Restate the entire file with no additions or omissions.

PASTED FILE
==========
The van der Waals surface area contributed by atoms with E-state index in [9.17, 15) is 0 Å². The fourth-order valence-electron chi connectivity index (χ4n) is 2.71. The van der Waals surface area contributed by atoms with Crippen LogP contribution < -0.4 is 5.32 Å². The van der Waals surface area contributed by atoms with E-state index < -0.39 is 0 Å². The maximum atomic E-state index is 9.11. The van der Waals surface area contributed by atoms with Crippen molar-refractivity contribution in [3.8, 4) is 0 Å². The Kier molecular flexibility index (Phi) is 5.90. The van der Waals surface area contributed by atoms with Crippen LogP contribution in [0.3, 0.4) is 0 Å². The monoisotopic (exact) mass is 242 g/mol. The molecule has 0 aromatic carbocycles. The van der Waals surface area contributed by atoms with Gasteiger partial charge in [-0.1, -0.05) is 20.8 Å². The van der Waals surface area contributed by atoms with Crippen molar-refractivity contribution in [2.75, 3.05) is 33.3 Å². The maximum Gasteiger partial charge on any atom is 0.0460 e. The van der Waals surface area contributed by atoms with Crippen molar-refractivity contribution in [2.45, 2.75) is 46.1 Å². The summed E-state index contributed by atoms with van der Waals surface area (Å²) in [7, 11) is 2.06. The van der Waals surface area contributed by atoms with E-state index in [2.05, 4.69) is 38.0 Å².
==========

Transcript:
The van der Waals surface area contributed by atoms with E-state index in [9.17, 15) is 0 Å². The fourth-order valence-electron chi connectivity index (χ4n) is 2.71. The van der Waals surface area contributed by atoms with Crippen LogP contribution < -0.4 is 5.32 Å². The van der Waals surface area contributed by atoms with E-state index < -0.39 is 0 Å². The maximum atomic E-state index is 9.11. The van der Waals surface area contributed by atoms with Crippen molar-refractivity contribution in [3.8, 4) is 0 Å². The Kier molecular flexibility index (Phi) is 5.90. The van der Waals surface area contributed by atoms with Crippen LogP contribution in [0.3, 0.4) is 0 Å². The monoisotopic (exact) mass is 242 g/mol. The molecule has 0 aromatic carbocycles. The van der Waals surface area contributed by atoms with Gasteiger partial charge in [-0.1, -0.05) is 20.8 Å². The van der Waals surface area contributed by atoms with Crippen molar-refractivity contribution in [2.75, 3.05) is 33.3 Å². The maximum Gasteiger partial charge on any atom is 0.0460 e. The van der Waals surface area contributed by atoms with Crippen molar-refractivity contribution in [2.45, 2.75) is 46.1 Å². The summed E-state index contributed by atoms with van der Waals surface area (Å²) in [7, 11) is 2.06. The van der Waals surface area contributed by atoms with E-state index in [2.05, 4.69) is 38.0 Å².